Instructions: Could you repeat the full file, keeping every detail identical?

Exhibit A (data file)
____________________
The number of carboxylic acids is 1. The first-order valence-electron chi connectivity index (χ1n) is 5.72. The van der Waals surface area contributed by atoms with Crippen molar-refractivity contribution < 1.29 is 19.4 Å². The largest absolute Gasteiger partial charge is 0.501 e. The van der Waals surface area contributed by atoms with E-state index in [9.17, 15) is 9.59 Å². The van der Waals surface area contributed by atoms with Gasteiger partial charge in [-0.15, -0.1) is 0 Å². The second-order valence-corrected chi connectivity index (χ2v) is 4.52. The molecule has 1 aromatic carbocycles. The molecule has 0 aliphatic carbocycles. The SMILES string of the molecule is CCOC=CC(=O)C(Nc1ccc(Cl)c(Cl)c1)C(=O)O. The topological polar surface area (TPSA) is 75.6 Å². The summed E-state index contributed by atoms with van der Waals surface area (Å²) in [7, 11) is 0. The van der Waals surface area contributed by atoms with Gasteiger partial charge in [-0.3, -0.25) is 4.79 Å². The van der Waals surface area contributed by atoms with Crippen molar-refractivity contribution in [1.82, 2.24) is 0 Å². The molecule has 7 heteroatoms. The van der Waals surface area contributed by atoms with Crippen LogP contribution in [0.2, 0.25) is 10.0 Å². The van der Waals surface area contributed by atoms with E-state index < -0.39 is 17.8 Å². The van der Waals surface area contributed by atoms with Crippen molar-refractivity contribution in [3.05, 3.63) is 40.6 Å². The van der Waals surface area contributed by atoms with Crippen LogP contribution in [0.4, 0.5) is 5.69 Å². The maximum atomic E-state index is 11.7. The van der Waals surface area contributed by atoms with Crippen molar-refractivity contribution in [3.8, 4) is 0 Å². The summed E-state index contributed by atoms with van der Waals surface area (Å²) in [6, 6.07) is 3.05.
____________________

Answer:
The number of carboxylic acids is 1. The first-order valence-electron chi connectivity index (χ1n) is 5.72. The van der Waals surface area contributed by atoms with Crippen molar-refractivity contribution < 1.29 is 19.4 Å². The largest absolute Gasteiger partial charge is 0.501 e. The van der Waals surface area contributed by atoms with E-state index in [9.17, 15) is 9.59 Å². The van der Waals surface area contributed by atoms with Gasteiger partial charge in [-0.15, -0.1) is 0 Å². The second-order valence-corrected chi connectivity index (χ2v) is 4.52. The molecule has 1 aromatic carbocycles. The molecule has 0 aliphatic carbocycles. The SMILES string of the molecule is CCOC=CC(=O)C(Nc1ccc(Cl)c(Cl)c1)C(=O)O. The topological polar surface area (TPSA) is 75.6 Å². The summed E-state index contributed by atoms with van der Waals surface area (Å²) in [7, 11) is 0. The van der Waals surface area contributed by atoms with Gasteiger partial charge in [-0.3, -0.25) is 4.79 Å². The van der Waals surface area contributed by atoms with Crippen molar-refractivity contribution in [1.82, 2.24) is 0 Å². The molecule has 7 heteroatoms. The van der Waals surface area contributed by atoms with Crippen LogP contribution in [0.2, 0.25) is 10.0 Å². The van der Waals surface area contributed by atoms with E-state index < -0.39 is 17.8 Å². The van der Waals surface area contributed by atoms with Crippen molar-refractivity contribution in [3.05, 3.63) is 40.6 Å². The van der Waals surface area contributed by atoms with Crippen LogP contribution in [0.4, 0.5) is 5.69 Å². The maximum atomic E-state index is 11.7. The van der Waals surface area contributed by atoms with Crippen molar-refractivity contribution in [3.8, 4) is 0 Å². The summed E-state index contributed by atoms with van der Waals surface area (Å²) in [6, 6.07) is 3.05.